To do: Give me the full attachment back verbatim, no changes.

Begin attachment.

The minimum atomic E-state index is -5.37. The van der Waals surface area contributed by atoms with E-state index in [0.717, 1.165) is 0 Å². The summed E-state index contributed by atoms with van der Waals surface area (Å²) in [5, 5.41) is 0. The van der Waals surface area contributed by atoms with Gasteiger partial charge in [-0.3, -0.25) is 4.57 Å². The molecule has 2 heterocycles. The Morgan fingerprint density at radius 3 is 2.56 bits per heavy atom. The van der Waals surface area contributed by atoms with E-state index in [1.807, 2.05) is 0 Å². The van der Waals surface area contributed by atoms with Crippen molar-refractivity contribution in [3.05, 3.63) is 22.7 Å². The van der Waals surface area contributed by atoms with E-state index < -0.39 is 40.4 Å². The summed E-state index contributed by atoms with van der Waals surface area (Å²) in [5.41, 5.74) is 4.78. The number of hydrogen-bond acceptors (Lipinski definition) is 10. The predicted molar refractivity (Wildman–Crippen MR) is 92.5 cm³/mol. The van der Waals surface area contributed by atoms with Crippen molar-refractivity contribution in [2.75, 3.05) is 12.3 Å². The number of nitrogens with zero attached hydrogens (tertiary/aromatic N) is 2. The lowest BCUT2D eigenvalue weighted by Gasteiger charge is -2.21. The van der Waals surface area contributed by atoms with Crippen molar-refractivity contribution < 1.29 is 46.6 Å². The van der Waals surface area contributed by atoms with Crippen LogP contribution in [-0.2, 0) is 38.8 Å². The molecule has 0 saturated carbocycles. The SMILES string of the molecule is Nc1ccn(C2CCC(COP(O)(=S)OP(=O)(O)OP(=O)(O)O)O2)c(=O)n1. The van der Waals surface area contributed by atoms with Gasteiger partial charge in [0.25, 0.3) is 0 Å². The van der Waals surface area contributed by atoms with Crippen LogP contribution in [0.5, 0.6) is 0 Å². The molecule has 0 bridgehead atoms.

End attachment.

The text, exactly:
The minimum atomic E-state index is -5.37. The van der Waals surface area contributed by atoms with E-state index in [0.717, 1.165) is 0 Å². The summed E-state index contributed by atoms with van der Waals surface area (Å²) in [5, 5.41) is 0. The van der Waals surface area contributed by atoms with Gasteiger partial charge in [-0.3, -0.25) is 4.57 Å². The molecule has 2 heterocycles. The Morgan fingerprint density at radius 3 is 2.56 bits per heavy atom. The van der Waals surface area contributed by atoms with E-state index in [1.807, 2.05) is 0 Å². The van der Waals surface area contributed by atoms with Crippen molar-refractivity contribution in [3.05, 3.63) is 22.7 Å². The van der Waals surface area contributed by atoms with E-state index < -0.39 is 40.4 Å². The summed E-state index contributed by atoms with van der Waals surface area (Å²) in [5.41, 5.74) is 4.78. The number of hydrogen-bond acceptors (Lipinski definition) is 10. The predicted molar refractivity (Wildman–Crippen MR) is 92.5 cm³/mol. The van der Waals surface area contributed by atoms with Crippen molar-refractivity contribution in [2.75, 3.05) is 12.3 Å². The number of nitrogens with zero attached hydrogens (tertiary/aromatic N) is 2. The lowest BCUT2D eigenvalue weighted by Gasteiger charge is -2.21. The van der Waals surface area contributed by atoms with Crippen molar-refractivity contribution < 1.29 is 46.6 Å². The van der Waals surface area contributed by atoms with Crippen LogP contribution in [-0.2, 0) is 38.8 Å². The molecule has 0 saturated carbocycles. The SMILES string of the molecule is Nc1ccn(C2CCC(COP(O)(=S)OP(=O)(O)OP(=O)(O)O)O2)c(=O)n1. The van der Waals surface area contributed by atoms with Gasteiger partial charge in [0.25, 0.3) is 0 Å². The van der Waals surface area contributed by atoms with Crippen LogP contribution in [0.5, 0.6) is 0 Å². The molecule has 0 bridgehead atoms.